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Android Users - Coming Soon! - Migrating from aCar 4.8 to 5.0

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Old 01-27-2009, 12:32 PM   #11
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Seems to me there is not much cargo/passenger/leg/head room in that Supercar..
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Old 01-27-2009, 01:01 PM   #12
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Whereas a Ferrari Enzo Ferrari is ideal for helping your friends move furniture, fetching 8x4 sheets of plywood from home depot, getting 2 year old fruit trees from the garden center etc etc
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Old 01-28-2009, 06:11 AM   #13
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Old 01-28-2009, 07:20 AM   #14
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1000HP is about 300 volts at 2777 amps with a 90% efficient motor so it sounds about right but them batteries are gonna have to be really big to put out that kind of power for any amount of time so don't expect this to be REAL in the next year or two unless EEStore produces a supermegaultra cap. Can you say 833,333 watts? (1000*1.1*750) I don't think they can fit a battery that big in the body at small as what they are showing there plus the two 500HP motors and controllers.
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Old 04-16-2009, 06:28 PM   #15
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I doubt this is even a real car at this point...

Dump about $500k in components, and it may be possible, but as Jan Geo said about the battery, motors, and controllers...

The Cd of the gasoline model is unimpressive.
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Old 04-17-2009, 05:12 AM   #16
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While we might not be there yet, the technology has taken a substantial step forward in areas we might not think to look.
http://www.minit-charger.com/

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Old 04-17-2009, 05:26 AM   #17
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Interesting. How does it work? Their "How fast charging works" page just says to plug it in and come back in a few minutes, but I wonder how it actually works. Specifically, do you have to have a huge amount of power on tap, or does it store power in the charging station to be discharged into the batteries once someone plugs in?
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Old 04-17-2009, 08:14 AM   #18
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I haven't researched their "fast charging" scheme, but I do knoiw such fast charging is possible and has repeatedly been demonstrated nearly two decades ago by companies such as Aerovirnment and more recently today by Altair Nanotechnologies. Mitsubishi demonstrated an electric FTO concept early this decade that did more than 1,200 miles of driving within a 24 hour period using fast chargers.

NiMH batteries used in the EV1 were capable of a 30 minute recharge. With 130-150 miles range per charge on the highway, this would have been practical for long distance travel had an infrastructure using these chargers been built(it was going to be built in the 1990s by Southern California Edison until the oil lobbyists found a way to halt it). Charging currents under such a scenario will typically exceed 200A, and you will not be getting that from any household outlet. You basically will demand the entire output of a small power plant while charging; a large battery to act as a buffer for each "station" would be imperitative if grid collapse were to be avoided.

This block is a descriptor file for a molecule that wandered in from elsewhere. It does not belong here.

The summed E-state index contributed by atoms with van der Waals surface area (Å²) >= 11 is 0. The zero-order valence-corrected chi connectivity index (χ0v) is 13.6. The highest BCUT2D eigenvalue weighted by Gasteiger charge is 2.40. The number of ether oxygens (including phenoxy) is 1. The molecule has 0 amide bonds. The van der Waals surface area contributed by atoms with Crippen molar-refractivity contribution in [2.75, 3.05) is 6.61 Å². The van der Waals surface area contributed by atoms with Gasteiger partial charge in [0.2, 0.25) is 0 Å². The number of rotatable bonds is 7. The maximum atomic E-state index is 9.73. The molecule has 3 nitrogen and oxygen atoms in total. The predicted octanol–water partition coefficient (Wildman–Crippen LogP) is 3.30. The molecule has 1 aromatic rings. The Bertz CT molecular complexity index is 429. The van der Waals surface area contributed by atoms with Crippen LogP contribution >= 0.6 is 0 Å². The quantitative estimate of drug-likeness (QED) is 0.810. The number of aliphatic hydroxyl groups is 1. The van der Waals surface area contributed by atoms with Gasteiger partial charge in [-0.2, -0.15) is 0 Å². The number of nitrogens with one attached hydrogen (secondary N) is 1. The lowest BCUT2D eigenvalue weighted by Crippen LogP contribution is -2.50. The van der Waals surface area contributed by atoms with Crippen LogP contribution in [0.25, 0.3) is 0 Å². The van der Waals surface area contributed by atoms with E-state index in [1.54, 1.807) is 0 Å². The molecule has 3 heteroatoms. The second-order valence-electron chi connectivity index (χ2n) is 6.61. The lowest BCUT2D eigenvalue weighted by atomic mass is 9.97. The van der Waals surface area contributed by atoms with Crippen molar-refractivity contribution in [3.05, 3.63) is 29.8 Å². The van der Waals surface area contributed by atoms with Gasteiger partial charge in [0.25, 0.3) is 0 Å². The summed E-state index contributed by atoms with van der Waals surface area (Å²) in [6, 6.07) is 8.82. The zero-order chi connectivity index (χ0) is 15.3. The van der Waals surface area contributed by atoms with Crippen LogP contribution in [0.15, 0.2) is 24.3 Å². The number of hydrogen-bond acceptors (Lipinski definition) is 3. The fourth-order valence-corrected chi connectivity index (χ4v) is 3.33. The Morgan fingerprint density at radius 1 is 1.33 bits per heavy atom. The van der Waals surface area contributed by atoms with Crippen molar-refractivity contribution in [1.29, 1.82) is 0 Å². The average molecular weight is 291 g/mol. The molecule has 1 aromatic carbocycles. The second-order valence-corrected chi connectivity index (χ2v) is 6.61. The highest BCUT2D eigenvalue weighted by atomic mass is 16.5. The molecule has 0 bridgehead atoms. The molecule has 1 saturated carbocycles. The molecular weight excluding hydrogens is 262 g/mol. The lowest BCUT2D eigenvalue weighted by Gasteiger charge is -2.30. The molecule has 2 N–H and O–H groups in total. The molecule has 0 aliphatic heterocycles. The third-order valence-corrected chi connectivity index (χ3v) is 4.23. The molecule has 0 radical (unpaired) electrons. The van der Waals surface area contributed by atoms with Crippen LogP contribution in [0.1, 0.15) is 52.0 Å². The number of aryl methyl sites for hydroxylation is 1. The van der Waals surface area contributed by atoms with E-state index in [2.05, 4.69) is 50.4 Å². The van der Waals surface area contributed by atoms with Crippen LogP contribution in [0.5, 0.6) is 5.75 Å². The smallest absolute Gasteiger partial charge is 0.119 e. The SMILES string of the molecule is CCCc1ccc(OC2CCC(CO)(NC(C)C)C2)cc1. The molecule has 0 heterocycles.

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Old 04-17-2009, 08:36 AM   #19
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Quote:
Originally Posted by ma4t View Post
While we might not be there yet, the technology has taken a substantial step forward in areas we might not think to look.
http://www.minit-charger.com/

M
Yeah it looks like they have a rapid smart charger and you have to use it at any down time the lift truck is not being used during the day to charge up the electric lift truck. Instead of a single big charge they give it a quick boost before the battery gets too low. Any heat buildup is minimized because of the short duration at the higher rate. Looks like you could wear out the connectors more quickly because of the constant changing between the charger and the truck controller.
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Old 04-17-2009, 09:45 AM   #20
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their point is valid though. those batteries aren't cheap. you would have to buy a lot of connectors to equal the cost of one replacement battery.

toecutter,
I thought the current would have to be pretty high on them for such a quick charge. this could be something that could actually work though. the hardest part is to get enough people to buy into the idea. have a separate 200 amp feed to your home (in your garage) to charge the car. charge it at night away from peak hours and you are good. if you had to charge during the day, maybe bring down the power of the house to compensate for it. when I say bring down, I mean cut the power to the rest of the house but only for the 10-20 minutes of the charge.

there again, enough people would have to agree to do this before it could be a viable idea for a company. the price of the setup would have to also be considered when thinking of purchasing a car like that.
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